LB Industrial Systems - Innovation by Design Clean Ash Disposal
LB Industrial Systems
Clean Fly Ash Disposal Operations


EPA Rule Changesare prompting the industry to evaluate existing practices for ash handling and disposal to prepare for tightened regulatory compliance requirements. At the forefront of concerns is the how of disposing ash in landfills without creating a handling and transportation nightmare. With potentially every minor ash spill constituting a HAZMAT event, reducing (or even eliminating altogether) the multiple handling loading and unloading of fly ash becomes a critical consideration.

LB Industrial Systems brings leak-free solutions already proven in the handling, transfer conditioning and disposal of both class C and class F ash to address these emerging challenges. Our systems have been applied in various configurations to suit the specific needs of power plants.

The system shown in the photograph below has been in operation for over 15 years at a major southeastern US utility power plant. Fly ash is pneumatically transferred from silos near the units to disposal loactions up to ONE MILE away. Ash is receieved in the silo (installed at an angle to reduce the center of gravity), fed to a conditioner, discharged by the stackout conveyor, and placed and compated by bulldozers. The equipment is completely skid-mounted, so when one area of the landfill is sufficently filled, the unit can be disconnected, moved and returned to service in a new area in less than one day. The system is fully automated and connected to the plant only by a flexible ash pipeline, water supply line and data cable. (It can also be equipped with wireless radio control). It is equipped with its own generator and fuel tank, water tank, baghouse (for silo venting) and conditioner. The unit has processed an average of 40,000 tons per month of fly ash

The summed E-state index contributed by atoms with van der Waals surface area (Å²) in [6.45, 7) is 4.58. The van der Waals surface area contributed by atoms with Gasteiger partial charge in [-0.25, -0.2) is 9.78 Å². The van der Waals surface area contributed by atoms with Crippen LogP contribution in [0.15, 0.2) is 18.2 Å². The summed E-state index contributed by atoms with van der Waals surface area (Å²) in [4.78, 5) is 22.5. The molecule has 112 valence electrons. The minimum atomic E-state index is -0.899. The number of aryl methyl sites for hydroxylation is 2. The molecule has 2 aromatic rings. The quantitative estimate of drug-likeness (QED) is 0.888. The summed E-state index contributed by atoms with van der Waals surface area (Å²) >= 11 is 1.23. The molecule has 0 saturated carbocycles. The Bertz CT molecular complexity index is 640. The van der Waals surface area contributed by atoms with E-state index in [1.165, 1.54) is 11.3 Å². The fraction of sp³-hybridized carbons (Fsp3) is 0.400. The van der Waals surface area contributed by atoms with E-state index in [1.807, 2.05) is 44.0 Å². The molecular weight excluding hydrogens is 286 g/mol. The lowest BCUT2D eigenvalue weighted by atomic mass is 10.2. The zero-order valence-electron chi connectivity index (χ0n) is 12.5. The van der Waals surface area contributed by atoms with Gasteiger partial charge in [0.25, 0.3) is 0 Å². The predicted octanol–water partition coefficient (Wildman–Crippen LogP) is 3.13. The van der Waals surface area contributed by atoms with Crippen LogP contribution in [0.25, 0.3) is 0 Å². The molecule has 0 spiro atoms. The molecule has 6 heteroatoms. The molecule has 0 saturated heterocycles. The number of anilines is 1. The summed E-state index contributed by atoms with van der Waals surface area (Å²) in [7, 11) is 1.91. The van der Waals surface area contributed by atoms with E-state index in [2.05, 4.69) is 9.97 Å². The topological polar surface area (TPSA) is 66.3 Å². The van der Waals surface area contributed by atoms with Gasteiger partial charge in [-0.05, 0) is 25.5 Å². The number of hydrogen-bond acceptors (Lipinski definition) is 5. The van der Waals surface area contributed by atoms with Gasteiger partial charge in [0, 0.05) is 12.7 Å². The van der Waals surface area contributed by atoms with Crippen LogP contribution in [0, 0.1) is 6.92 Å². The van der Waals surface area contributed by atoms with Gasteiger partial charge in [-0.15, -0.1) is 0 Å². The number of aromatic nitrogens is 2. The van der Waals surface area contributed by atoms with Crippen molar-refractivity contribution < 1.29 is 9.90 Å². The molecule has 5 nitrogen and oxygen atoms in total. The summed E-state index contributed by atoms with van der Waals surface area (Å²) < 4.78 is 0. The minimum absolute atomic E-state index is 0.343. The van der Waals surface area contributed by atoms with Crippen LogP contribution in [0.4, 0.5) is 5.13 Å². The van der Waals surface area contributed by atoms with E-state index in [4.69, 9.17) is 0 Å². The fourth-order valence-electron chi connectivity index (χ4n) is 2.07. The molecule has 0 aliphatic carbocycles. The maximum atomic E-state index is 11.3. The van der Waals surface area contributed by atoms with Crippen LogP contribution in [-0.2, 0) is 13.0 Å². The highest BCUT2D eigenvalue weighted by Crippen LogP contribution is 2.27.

A similar idea is applied in the system shown below conditioning the ash at the site of the landfill, although in this case, the system relies on trucks to transfer the ash to the landfill-based receiving and conditioning facility. In the system shown here, specially modified dump trucks are used to transport the ash. The truck beds have a metal cover, with a fill valve that accepts dry ash from a standard dry loadout spout, like a tank truck. The truck bed is specially modified with hydraulic rams and a fully gasketed tailgate to stay tightly closed and prevent leaks during transit.

Arriving at the conditioning facility, the truck backs up to a special receiving hopper (left) covered and equipped with a high-efficiency fugitive dust collection system, releases the hydraulic gate control and dumps the ash into the hopper. Ash is transferred by screw conveyor to a bucket elevator which feeds the conditioner. The conditioned ash is discharged to a bunker or on-grade and moved by loaders and dozers for placement and compacting.





The variants of this system include an option to use traditional tank trucks to transport ash to the landfill site, with the addition of a silo to this type of unit instead of the receving hopper for dump trucks.